June 1, 2012
In the Book Notes series, authors create and discuss a music playlist that relates in some way to their recently published book.
Previous contributors include Bret Easton Ellis, Kate Christensen, Kevin Brockmeier, George Pelecanos, Dana Spiotta, Amy Bloom, David Peace, Myla Goldberg, Heidi Julavits, Hari Kunzru, and many others.
As much as any writer Matt Rees is a perfect fit for the Book Notes feature, since he writes and records songs about crime fiction in his Poisonville project.
Rees' novel Mozart's Last Aria explores the composer's mysterious death through the eyes of his sister, Nannerl.
Kirkus Reviews wrote of the book:
"A beautiful book illuminated by the author's own musical background that moves slowly and deliberately to a fine conclusion."
Writing about great art is a great risk. Unless you produce great art yourself, you may find yourself looking like the banal yet blameless tourist who stands before the Mona Lisa telling his pal how "cool" it looks and how the colors are "really cool." That's a risk I took with my novel Mozart's Last Aria, in which the composer's gifted sister investigates Wolfgang's mysterious death––and performs a good deal of his amazing music. I felt confident taking on such a challenge, because I had been inspired to delve into the subject in the first place by the music. The music led me to the stories of Wolfgang and sister Nannerl, and in turn I decided to write about them. Mozart's music was the basis for my book on an even deeper level––a neurological level, you might say. When I was tooling around the West Bank as a foreign correspondent during the Palestinian intifada, I listened to Mozart constantly. It was the only way I could remain clam and overcome the fear that someone around the corner was about to shoot at me. I figured I owed the great man a damned good novel. I simply couldn't let him down.
This is a playlist of the genesis of Mozart's Last Aria, of its research, and the soundtrack for my writing:
Piano sonata in A minor. First movement
Nannerl plays this movement in the first chapter of Mozart's Last Aria, so this is where the soundtrack starts. But it doesn't end in that chapter. I used this full sonata as the conceptual structure for the entire novel. Wolfgang wrote it when he was alone in Paris, after his mother died there while on tour with him. It's the soundtrack of a man struggling to make sense of death, loss of love, and the continuation of his life. I divided my novel into three sections, as Mozart did his sonata. It opens with this discordant Allegro maestoso, which is quite disturbing, particularly if you think of Mozart – as many do – as a purveyor of chirpy tunes. In the novel, this is where Nannerl hears of Wolfgang's death.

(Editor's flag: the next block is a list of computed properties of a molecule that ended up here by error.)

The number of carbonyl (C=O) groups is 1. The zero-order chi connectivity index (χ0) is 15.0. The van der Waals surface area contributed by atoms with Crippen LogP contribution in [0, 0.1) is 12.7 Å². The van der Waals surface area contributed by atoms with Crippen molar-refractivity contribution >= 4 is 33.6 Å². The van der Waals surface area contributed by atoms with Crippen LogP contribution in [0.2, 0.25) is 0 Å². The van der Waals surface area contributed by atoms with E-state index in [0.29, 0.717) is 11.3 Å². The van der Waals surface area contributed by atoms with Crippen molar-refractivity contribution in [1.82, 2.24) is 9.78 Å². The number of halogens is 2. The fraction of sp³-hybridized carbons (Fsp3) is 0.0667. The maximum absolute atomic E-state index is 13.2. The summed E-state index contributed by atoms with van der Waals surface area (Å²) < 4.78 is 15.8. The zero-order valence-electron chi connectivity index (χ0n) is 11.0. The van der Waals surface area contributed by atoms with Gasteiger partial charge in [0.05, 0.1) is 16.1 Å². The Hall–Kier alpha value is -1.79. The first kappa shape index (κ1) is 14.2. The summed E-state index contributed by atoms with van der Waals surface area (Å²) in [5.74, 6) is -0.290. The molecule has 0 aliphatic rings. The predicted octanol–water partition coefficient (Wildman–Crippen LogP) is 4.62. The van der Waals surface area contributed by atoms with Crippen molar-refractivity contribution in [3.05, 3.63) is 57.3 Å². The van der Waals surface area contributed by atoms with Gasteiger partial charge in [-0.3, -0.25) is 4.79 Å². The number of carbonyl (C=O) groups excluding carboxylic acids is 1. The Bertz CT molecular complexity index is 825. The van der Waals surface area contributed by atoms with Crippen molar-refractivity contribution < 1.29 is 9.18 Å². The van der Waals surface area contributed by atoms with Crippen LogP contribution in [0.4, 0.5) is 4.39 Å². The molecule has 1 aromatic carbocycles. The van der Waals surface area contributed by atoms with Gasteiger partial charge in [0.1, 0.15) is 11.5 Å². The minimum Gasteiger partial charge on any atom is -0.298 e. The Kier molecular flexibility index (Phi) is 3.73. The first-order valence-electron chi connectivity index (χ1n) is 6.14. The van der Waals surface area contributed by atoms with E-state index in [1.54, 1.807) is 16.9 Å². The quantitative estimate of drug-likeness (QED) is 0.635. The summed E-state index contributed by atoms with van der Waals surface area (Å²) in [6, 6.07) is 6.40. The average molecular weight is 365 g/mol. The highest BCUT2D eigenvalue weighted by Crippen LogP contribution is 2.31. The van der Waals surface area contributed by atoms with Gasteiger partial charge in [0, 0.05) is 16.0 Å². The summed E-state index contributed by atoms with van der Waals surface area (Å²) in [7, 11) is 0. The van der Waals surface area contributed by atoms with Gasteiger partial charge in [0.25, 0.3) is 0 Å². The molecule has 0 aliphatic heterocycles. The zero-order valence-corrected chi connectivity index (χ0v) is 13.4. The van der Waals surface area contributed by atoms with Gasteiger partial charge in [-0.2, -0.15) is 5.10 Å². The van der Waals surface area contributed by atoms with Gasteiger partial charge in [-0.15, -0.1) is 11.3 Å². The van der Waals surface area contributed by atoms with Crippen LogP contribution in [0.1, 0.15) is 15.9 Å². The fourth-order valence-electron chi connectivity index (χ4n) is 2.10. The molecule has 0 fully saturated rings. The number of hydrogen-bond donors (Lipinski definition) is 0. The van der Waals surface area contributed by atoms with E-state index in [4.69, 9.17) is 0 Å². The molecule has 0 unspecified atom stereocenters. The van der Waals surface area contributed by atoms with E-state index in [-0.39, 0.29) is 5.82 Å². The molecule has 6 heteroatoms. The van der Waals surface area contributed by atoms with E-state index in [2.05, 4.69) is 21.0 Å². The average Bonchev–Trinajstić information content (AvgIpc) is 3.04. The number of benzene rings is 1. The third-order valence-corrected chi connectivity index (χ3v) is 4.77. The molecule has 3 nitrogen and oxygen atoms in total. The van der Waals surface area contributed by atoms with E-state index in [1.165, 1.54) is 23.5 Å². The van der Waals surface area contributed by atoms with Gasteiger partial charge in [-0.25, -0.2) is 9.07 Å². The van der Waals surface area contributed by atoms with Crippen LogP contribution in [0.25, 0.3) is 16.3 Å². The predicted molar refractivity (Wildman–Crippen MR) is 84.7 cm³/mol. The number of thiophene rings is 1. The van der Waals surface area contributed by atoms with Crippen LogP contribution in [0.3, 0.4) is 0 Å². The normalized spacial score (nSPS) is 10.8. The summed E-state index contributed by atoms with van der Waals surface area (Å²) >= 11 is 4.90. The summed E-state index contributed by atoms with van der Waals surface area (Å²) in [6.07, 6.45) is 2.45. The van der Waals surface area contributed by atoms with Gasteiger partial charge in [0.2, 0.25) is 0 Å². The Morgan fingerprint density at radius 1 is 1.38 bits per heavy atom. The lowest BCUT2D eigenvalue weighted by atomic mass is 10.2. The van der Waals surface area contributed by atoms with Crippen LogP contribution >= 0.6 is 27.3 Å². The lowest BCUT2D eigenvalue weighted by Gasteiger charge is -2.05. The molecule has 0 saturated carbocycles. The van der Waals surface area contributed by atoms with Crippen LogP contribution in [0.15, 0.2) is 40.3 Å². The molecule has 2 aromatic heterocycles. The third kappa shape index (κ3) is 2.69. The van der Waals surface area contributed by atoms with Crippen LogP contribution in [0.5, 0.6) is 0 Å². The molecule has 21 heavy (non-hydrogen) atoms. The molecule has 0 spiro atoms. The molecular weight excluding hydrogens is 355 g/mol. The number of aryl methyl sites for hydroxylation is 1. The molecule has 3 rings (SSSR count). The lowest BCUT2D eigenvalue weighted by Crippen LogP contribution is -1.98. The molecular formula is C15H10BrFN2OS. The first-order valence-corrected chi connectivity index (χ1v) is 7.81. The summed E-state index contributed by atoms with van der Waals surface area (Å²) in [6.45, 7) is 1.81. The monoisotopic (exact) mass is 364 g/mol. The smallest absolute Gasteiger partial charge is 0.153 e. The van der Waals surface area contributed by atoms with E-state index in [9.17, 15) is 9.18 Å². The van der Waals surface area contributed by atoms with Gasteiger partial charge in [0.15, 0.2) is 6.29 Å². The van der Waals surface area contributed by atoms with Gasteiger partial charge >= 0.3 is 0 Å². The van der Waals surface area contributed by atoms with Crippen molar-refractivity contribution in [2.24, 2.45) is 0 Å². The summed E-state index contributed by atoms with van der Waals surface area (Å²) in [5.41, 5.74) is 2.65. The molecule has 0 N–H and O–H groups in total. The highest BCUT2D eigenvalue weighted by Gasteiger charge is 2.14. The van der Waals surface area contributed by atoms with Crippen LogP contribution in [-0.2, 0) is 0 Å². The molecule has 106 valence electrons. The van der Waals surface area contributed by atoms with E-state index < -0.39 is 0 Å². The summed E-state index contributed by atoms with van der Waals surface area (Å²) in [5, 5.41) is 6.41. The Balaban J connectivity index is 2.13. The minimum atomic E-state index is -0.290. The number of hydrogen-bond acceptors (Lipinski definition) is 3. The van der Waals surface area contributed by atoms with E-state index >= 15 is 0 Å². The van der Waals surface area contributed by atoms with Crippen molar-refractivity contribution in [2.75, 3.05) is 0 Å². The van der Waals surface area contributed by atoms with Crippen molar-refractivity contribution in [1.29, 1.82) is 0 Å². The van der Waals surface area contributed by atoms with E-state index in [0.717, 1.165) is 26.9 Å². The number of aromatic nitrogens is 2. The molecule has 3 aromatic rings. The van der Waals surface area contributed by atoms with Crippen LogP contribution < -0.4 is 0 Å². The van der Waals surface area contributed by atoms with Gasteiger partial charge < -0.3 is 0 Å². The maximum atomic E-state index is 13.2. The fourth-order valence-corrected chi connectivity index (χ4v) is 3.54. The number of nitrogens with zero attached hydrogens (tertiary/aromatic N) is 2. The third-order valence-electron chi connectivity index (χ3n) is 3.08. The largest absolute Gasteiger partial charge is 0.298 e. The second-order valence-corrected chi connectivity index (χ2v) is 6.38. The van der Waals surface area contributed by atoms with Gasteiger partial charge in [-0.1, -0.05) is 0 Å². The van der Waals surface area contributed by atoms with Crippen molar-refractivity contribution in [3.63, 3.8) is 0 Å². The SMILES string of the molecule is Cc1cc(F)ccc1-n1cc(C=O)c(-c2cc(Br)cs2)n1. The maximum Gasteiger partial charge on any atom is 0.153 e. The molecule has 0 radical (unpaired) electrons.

Piano sonata in A minor. Second movement (Andante cantabile con espressione)
This is Act II of the book, the central section in which Nannerl explores the Vienna Wolfgang left behind and investigates his death. It's a more contemplative, exploratory piece than the first movement. She finds out about the delicate relationship with his wife, the fears of his friends, and the dangers that may have hounded her brother.
Piano Sonata in A minor. Presto
Act III of the novel is the final Presto movement, in which the disturbing themes of the first movement are resolved, just as Nannerl uncovers the truth over the last couple of chapters of the book. The A minor sonata gave me an emotional framework for the plot. Given that it was written in response to a death and that I wanted to explore Nannerl's feelings about her dead brother, it seemed natural to use this sonata.
"Vienna" by Ultravox
This was the first pop record I ever bought back in 1981. Its sound is deeply atmospheric and unique even today. It made Vienna a city of mystery for me. When I was writing the scenes of Nannerl on the streets at night and down in the crypt of the Michaelerkirche where the bodies of the dead are mummified by the dry air, I had this in mind.
Symphony 42 "Jupiter"